What is it with old school death metal bands and their longevity? Case and point: Immolation.
Immolation has been around since the mid 1980s, beginning life as Rigor Mortis in 1986 and changing to their current name in 1988.
Since then, they’ve released 10 albums, the most recent being the acclaimed Atonement.
So, not only do they have longevity, but many of these old-school death metal bands match that longevity with quality. Immolation being a prime example.
Today, we’ll be looking at Atonement’s predecessor Kingdom of Conspiracy.
Released in 2013, the album met with very positive reviews. Upon a listen, one can hear why reviewers loved it — it’s utterly merciless death metal done well.
The lineup on Kingdom of Conspiracy are long-time members Ross Dolan on vocals and bass and Robert Vigna on guitars. Vigna is the sole remaining member from the band’s days as Rigor Mortis and Vigna has been there since Immolation became, well, Immolation.
They are joined by Bill Taylor ong guitar and Steve Shalaty on drums.
When you listen to this, you’re going to wonder how Shalaty doesn’t collapse from exhaustion on stage. His furious double bass drum is almost constant throughout the record, reaching ridiculous speeds. I don’t see how he maintains it live and I must assume he has the legs of a horse and the endurance of a mule.
Kingdom of Conspiracy as a whole can be summed up in one word: Blistering.
“Blistering” seems especially appropriate considering the name of the band is “Immolation.”
The title track, “Kingdom of Conspiracy” just blasts the listener with its double bass drums and riffs that change without a second’s notice. The guitar solos are fast and short, lasting just a few seconds before turning back to the aural assault Immolation is best known for.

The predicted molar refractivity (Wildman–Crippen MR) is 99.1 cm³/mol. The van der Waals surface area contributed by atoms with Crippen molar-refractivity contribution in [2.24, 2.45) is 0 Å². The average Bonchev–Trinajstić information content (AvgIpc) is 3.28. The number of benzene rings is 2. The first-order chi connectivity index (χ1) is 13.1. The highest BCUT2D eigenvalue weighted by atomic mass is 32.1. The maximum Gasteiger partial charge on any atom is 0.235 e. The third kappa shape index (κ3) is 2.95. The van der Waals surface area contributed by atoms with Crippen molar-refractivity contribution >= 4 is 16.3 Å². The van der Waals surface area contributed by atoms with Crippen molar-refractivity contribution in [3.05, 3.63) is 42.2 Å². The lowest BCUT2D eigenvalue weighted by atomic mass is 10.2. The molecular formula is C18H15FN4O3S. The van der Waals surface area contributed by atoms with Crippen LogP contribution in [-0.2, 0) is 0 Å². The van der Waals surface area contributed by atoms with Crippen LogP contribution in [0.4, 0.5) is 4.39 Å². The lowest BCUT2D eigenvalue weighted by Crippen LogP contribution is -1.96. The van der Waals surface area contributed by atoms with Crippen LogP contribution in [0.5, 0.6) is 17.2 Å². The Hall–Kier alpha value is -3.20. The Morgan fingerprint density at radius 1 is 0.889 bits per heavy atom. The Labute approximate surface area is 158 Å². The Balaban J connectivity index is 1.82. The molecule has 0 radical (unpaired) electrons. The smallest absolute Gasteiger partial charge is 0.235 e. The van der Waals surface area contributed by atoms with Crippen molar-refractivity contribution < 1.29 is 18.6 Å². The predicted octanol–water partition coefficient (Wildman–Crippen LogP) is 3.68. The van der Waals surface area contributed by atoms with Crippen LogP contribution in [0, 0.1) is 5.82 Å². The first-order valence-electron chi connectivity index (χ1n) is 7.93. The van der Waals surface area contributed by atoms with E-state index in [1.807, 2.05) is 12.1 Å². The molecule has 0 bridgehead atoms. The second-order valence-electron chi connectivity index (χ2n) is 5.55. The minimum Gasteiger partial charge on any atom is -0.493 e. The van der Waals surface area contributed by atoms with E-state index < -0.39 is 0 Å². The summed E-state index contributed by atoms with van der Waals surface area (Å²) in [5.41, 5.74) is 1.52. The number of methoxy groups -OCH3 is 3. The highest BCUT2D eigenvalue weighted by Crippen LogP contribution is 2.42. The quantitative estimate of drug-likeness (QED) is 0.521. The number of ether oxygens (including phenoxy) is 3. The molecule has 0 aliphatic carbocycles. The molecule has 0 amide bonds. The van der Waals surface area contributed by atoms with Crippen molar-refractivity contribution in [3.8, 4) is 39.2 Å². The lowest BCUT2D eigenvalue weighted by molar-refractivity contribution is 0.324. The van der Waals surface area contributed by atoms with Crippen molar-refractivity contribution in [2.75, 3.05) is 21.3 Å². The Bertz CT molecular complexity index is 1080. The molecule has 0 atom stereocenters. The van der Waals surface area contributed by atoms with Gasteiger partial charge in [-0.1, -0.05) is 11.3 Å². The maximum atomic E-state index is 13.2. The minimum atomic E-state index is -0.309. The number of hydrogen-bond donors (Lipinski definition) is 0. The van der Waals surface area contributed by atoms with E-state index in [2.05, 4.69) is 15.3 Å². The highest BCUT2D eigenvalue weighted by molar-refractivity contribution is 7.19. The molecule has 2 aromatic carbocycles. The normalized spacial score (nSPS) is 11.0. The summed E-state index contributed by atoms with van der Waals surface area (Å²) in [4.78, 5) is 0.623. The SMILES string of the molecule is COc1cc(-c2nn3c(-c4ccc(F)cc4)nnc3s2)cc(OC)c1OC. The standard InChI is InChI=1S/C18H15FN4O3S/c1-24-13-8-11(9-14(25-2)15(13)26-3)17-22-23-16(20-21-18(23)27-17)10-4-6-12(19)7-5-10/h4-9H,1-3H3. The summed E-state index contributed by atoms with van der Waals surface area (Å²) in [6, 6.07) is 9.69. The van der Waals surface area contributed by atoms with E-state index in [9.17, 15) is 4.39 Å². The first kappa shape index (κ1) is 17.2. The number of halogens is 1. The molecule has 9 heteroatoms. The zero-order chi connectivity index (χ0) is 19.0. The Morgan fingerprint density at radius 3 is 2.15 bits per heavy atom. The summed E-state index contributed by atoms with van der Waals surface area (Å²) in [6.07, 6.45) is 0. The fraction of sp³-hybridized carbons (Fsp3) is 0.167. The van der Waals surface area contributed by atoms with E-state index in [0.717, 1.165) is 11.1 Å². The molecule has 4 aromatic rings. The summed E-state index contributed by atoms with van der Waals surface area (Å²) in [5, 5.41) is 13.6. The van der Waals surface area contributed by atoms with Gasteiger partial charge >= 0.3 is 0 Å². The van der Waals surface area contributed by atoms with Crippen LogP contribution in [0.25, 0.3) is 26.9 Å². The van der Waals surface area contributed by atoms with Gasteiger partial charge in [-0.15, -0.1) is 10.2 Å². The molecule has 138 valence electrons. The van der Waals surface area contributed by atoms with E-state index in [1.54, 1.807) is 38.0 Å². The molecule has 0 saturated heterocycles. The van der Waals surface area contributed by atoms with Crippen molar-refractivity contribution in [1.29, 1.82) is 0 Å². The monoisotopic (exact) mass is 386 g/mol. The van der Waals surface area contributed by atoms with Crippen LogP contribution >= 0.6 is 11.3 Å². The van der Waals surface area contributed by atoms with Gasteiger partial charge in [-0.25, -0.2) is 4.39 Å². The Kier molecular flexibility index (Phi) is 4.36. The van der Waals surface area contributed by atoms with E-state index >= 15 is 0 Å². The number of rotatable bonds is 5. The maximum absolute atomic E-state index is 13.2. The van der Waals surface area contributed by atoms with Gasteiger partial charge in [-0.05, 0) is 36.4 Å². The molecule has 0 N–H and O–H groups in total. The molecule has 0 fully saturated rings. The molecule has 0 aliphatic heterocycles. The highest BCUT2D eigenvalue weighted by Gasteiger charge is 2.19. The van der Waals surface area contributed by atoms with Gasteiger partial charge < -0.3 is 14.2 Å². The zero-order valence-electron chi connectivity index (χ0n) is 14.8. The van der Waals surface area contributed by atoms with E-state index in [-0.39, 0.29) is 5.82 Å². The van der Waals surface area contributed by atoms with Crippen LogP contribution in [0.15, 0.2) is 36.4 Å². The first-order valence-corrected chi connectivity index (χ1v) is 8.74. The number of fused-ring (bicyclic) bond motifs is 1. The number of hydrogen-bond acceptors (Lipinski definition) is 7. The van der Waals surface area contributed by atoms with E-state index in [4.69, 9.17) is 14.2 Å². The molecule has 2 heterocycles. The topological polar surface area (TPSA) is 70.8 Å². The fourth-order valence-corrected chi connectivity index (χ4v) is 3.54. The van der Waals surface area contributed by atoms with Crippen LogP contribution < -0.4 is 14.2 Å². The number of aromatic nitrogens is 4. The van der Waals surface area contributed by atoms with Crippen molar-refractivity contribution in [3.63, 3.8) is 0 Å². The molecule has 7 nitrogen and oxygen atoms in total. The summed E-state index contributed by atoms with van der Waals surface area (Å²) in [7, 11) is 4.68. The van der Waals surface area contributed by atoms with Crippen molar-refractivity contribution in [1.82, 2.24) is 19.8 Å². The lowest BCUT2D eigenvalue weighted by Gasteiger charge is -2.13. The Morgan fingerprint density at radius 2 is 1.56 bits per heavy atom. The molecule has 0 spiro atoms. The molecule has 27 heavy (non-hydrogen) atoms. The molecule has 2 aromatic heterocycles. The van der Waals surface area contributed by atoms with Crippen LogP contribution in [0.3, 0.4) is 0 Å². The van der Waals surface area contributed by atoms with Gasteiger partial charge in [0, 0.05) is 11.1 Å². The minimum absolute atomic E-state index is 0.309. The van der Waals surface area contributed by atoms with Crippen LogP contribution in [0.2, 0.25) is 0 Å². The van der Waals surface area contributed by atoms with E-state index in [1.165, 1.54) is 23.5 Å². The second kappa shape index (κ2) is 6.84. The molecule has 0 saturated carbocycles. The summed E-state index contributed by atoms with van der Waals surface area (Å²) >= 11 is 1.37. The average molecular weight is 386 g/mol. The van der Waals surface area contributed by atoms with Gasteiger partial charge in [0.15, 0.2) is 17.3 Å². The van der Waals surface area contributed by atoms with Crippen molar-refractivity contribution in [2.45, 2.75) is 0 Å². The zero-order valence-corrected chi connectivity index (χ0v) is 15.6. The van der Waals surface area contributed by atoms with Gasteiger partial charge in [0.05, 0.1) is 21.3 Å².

“Kingdom of Conspiracy” pretty much sets the tone for the rest of the album, which is an unrelenting barrage of heaviness and speed, being driven by Shalaty’s double bass drumming and Taylor and Vigna’s guitar harmonies.
“Keep the Silence” is one of the strongest tracks on the first half of the album. For some reason, the drums sound deeper and heavier as they pound the listener. The song is like a meteorite, building up fire as it moves ahead until it just explodes.
“Echoes of Despair” finishes off the first half of the album with some of the most complex song writing before. With its tempo changes, guitar screeching and unrelenting heaviness, “Echoes of Despair” is instantly memorable. It’s one of the tracks on the “Kingdom of Conspiracy” that the listener will keep coming back to.
“Indoctrinate” is marked by its guitar solos, which are a throwback to the old days of death metal, which Immolation was, of course, a part of. Everything in this song rings back to what one remembers of the genre’s heyday and kind of shows that old school style is not dead yet. My favorite on the album and harkens back to the day I was a teenager, when death metal was a much-maligned and mysterious genre to many of us.
Following up “Indoctrinate” is “The Great Sleep,” another awesome track. It’s a nice contrast to the former song in that it relies more on the band’s harmony and tone to create its mood. It’s got that “umph!” to it that makes you want to bang your head no matter where you listen to it.
“Serving Divinity” is actually pretty groovy for a death metal song. It’s another example of Immolation being a band that’s not afraid to expand its songwriting repertoire. It’s also got some of the fastest blast beats on the album.
Now, there’s several songs that I didn’t mention. Don’t take that to mean that I don’t think they’re not good, they are. It’s just the songs I mentioned just stand a head above the rest and are simply what I consider the “must listens” from the album.
I don’t know what it was about 2013, but it seems like the old school death metal bands were releasing albums to show the younger kids how to do it. Suffocation, Carcass and Gorguts all released albums that year and each of them were met with positive responses.
Kingdom of Conspiracy is definitely worth checking out, even for people who generally don’t listen to death metal. It’s got some complex songwriting and great performances that are technical while still being able to stay raw.
I really like the album and recommend it to anyone that’s building a collection of death metal. Immolation shows that good death doesn’t die.